The Lundbeck Foundation awards grants worth DKK 120 million to three sophisticated brain research projects
The funding goes to neuroscience research partnerships, and the projects aim to: develop new therapies for Parkinson’s disease; detect early-stage changes in the brain in connection with brain disorders; and increase our understanding of a range of genetic networks in the brain that play key roles in schizophrenia
Talented researchers can do a lot on their own.
But if they join forces to resolve complex issues, each contributing their own specialist knowledge, they can do even more.
The Lundbeck Foundation supports such partnerships via its Collaborative Projects programme, which recently granted a total of DKK 120 million to three projects at Danish research institutions.
‘Basically, the reason the programme was launched was to promote synergy,’ explains Lars Torup, Scientific Programme Director at the Lundbeck Foundation.
‘The programme is all about supporting and promoting neuroscience research projects that are so complex and demanding that they’re impossible for one research team to handle on its own. If we’re to have a realistic chance of finding the answers to the challenges projects of this type pose, we need to rally strong research profiles from a variety of groups with diverse approaches to the field so that they can seek the answers and solutions together. And this is what the Lundbeck Foundation wants to support with our Collaborative Projects grants,’ says Lars Torup.
Almost 60 scientific groups at Danish research institutions applied for a Collaborative Projects grant in 2020.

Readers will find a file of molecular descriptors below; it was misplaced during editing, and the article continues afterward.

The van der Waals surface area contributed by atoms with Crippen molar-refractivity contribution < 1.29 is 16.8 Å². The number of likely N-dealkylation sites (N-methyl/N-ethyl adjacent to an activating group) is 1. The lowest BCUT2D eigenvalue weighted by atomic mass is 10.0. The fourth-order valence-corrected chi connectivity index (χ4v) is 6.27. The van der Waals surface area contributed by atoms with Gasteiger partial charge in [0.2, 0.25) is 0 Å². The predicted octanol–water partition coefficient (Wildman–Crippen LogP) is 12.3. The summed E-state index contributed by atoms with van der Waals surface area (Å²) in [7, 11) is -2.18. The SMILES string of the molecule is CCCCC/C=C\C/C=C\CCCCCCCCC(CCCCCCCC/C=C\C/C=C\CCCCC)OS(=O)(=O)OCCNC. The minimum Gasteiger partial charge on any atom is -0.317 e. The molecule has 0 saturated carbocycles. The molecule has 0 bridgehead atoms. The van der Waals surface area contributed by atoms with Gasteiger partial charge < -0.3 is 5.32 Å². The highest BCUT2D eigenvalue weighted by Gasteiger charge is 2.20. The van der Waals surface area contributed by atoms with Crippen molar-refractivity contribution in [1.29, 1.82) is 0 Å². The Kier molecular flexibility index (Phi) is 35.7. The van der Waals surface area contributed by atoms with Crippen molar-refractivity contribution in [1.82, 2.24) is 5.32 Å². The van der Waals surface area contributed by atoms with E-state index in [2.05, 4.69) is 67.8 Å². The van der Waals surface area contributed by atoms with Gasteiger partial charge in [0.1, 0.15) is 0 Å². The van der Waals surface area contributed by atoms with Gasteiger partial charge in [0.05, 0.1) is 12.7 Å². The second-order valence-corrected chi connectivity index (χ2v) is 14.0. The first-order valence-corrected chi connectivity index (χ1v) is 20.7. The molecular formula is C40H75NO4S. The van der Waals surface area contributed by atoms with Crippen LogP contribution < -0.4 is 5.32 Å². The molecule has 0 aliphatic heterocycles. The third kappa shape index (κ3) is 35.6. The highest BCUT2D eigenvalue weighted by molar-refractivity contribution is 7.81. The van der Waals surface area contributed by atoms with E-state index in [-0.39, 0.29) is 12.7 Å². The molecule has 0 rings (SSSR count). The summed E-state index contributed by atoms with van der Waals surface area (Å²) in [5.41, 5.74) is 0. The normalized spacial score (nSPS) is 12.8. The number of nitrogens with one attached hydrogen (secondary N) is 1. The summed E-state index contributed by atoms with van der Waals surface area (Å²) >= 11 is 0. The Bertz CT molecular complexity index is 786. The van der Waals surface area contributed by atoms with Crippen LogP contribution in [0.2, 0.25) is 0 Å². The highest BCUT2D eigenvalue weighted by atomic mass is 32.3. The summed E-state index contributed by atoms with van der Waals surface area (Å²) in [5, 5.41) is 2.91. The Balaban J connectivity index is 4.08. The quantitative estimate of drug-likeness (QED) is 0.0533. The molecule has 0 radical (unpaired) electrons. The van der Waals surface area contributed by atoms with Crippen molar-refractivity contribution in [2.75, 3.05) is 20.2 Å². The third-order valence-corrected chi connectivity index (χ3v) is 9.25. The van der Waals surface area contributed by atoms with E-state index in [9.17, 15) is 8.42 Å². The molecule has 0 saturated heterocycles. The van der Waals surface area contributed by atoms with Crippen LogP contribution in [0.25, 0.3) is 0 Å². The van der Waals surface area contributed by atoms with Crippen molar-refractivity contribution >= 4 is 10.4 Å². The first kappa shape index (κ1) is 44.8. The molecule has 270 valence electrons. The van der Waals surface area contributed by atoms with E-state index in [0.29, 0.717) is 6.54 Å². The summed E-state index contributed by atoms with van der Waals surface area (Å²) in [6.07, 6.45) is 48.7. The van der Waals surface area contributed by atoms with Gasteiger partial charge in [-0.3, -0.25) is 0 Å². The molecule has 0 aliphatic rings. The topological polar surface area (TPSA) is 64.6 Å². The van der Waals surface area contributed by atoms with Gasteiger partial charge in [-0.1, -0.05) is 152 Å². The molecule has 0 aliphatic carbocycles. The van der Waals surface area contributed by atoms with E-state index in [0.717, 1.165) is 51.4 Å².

All projects were evaluated by a scientific committee which concluded that three of the neuroscience project candidates, in particular, had the qualities required to receive funding.
These three projects were subsequently assessed by international peers, and on the basis of their reviews were allocated a Lundbeck Foundation grant.
The grants are paid out over five years and have been awarded to:
Research Director Kasper Lage, DKK 50 million
Kasper Lage is director of research at the Mental Health Services in the Capital Region of Denmark (Psychiatric Centre Sct. Hans, Institute for Biological Psychiatry).
His project seeks to identify networks of proteins that play a role in schizophrenia.
Professor Martin Røssel Larsen, DKK 35 million
Martin Røssel Larsen is a professor at the University of Southern Denmark (Department of Biochemistry and Molecular Biology).
The aim of his project is to cultivate mini-brains from cells taken from patients with brain disorders. These mini-brains can be used, among other things, to study biological changes in connection with brain disorders.
Professor Hartwig Siebner, DKK 35 million
Hartwig Siebner is a professor at Hvidovre Hospital and head of the Danish Research Centre for Magnetic Resonance (DRCMR).
His project aims to develop novel, magnetic field-based therapies for Parkinson’s disease.